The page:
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I’d Suggest Staying In Touch with the Folks

I arrived on campus donning a new maroon rain jacket and very used flipflops. The chattering coming from the trees and grass had seemed so loud then. The closest thing my ears could compare the rain and wind and chirps and buzzes to was the soundtrack used at Rainforest Cafe. Gorillas were going to start up again in about 10 minutes, and afterward, it would be the elephants' turn to entertain the diners…

Somehow, the 18 years I spent growing up in Arizona had brought me to this Gambier, Ohio, on a noisy, rainy evening that I saw as my launch pad for four years of endless possibilities: New people. Going on walks alone—at night, too. Having my own desk in my bedroom—even the little things were appealing and exciting. I'd be spending the next four years in this "forest" making friends, learning about things I'd never previously considered, and living a truly (semi-)independent life.

Not surprisingly, at this point in my life, one of the last things I wanted to do was get sucked back into feeling any lack of freedom; for freshman me, regularly talking to my parents fell into that category of unwanted restraints. While I missed my parents and wanted to keep in touch, it was surprisingly easy to justify avoiding regular communication with them. I had work. The time difference posed problems. It was easier to ignore being homesick if I didn't have to hear their voices. And, rather importantly, it was liberating to discover what it felt like to just be me.

I could sit outside in front of Rosse Hall on an Adirondack chair doing work from early evening into the early morning. I could leave my jacket in my room if I wanted to feel the wind on the skin of my arms for a change—if  I wanted to feel the chill. I could have days where I did my own things at my own pace—where I felt loved by and thankful to myself for just doing what I wanted to do.

And, yet, despite several great experiences and an overall successful freshman year, I've concluded I took things too far. I only remember calling my parents a handful of times during my freshman year. And a good portion of those calls were in April when I was freaking out about how to file my taxes. There were several times I found myself unhappy and feeling alone, and I simply tried to deal with everything by myself. I tried not to let on that I was struggling. I'm independent. I should be able to get through this. I need to be an adult.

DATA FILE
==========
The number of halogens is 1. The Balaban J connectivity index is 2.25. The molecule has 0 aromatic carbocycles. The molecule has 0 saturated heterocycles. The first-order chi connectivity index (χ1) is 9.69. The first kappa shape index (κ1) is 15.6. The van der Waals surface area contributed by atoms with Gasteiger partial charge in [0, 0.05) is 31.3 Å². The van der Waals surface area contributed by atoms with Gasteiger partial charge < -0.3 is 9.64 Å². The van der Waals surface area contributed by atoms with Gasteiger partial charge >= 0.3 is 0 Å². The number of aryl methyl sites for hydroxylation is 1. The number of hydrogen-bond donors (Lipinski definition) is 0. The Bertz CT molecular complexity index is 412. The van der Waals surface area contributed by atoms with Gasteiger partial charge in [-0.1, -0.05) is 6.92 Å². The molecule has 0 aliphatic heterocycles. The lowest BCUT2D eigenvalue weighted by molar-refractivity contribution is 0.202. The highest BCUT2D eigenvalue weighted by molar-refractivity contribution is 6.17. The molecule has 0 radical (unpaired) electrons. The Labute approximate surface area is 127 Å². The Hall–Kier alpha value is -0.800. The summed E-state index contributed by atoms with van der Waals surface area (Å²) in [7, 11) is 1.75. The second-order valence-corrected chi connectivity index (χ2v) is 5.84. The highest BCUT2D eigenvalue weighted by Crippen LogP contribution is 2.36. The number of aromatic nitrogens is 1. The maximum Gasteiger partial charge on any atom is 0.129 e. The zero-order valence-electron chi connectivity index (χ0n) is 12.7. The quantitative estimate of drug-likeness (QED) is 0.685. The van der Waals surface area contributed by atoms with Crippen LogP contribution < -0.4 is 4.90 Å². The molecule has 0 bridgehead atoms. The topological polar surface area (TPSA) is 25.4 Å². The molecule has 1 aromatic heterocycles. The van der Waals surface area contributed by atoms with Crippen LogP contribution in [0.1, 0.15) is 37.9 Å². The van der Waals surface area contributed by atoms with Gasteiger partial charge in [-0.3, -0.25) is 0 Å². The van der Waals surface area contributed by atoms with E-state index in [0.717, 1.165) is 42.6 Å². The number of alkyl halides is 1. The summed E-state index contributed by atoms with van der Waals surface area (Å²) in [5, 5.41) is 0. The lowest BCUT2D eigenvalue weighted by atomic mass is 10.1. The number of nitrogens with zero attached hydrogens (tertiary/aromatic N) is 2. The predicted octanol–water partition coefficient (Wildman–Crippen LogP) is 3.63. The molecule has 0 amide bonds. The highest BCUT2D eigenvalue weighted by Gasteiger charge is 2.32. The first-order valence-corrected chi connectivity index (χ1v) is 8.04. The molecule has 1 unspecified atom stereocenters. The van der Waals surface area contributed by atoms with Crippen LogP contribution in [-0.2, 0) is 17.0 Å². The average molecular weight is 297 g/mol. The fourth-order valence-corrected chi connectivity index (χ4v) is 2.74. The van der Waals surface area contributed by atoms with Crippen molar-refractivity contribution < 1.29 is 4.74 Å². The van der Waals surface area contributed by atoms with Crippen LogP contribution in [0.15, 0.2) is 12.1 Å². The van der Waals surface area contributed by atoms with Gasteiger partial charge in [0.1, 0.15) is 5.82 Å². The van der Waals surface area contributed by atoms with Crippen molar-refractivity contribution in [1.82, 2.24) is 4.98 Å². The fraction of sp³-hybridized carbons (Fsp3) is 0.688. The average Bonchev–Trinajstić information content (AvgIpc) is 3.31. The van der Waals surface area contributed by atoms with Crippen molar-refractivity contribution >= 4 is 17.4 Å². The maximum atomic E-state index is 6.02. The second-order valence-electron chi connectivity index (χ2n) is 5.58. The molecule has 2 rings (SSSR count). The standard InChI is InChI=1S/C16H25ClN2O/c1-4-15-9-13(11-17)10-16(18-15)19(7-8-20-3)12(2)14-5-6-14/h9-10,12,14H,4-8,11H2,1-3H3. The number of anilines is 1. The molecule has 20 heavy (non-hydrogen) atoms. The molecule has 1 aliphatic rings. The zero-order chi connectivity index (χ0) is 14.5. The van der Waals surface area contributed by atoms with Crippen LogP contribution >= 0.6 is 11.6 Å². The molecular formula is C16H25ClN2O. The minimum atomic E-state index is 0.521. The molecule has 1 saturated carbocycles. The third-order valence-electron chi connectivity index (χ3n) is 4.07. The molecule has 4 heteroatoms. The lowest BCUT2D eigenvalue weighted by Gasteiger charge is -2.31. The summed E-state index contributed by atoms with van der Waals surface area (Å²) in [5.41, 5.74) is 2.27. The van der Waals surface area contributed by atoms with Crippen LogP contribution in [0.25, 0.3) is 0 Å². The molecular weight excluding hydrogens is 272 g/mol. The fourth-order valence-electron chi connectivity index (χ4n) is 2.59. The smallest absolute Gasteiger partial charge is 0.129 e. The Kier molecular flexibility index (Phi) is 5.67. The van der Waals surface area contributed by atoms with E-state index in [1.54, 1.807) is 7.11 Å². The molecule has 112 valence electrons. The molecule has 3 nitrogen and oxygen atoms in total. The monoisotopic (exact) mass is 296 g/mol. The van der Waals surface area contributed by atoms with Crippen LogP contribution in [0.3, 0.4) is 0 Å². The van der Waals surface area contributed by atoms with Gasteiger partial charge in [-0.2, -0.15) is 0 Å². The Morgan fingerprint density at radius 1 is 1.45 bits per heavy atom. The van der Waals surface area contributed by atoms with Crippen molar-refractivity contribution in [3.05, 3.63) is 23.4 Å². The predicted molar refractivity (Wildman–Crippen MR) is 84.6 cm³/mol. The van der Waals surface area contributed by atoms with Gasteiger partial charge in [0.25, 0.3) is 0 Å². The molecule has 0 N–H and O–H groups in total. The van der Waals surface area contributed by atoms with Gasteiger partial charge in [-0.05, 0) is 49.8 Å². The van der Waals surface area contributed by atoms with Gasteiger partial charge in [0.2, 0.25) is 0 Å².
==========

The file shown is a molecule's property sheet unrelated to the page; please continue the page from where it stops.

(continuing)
But we aren't really adults. Not quite yet. We're in this sort of in-between place where we're still learning how we fit into the world, and we're crafting who we want to be. Many of us are in a new state. Some of us are in a new country that speaks a language different from that of our homeland. We're still young, and we're doing a lot of new, scary things. We deserve support and love even if we want to be independent.

So, I'm trying something else new: since the school year started, I've texted my parents every day, and I try to call them at least a few times each week. We chat about my classes or about the errands they have to run or about how my brother's year is going so far. They still call me by my nickname—they remind me I'm still their baby girl. We share laughs. Or sometimes it’s just an exchange of “Good morning!” texts. It's nice. Even if you're a freshman who wants to "find yourself," you can still make time to stay in touch with your loved ones. And I suggest that you do. You'll have people to talk about your day with, have updates on what's happening back home, and you'll have a support system for when you need it. Really; they're only a call away. (Plus, on the flip-side, you can also hang up.)


Image Credit: Feature, 1, 2




Sarah is a sophomore at Kenyon College. In addition to writing for Her Campus Kenyon, she is a Psychology-Drama double major who likes to spend her time acting, drawing, and exploring the small town of Gambier, Ohio.
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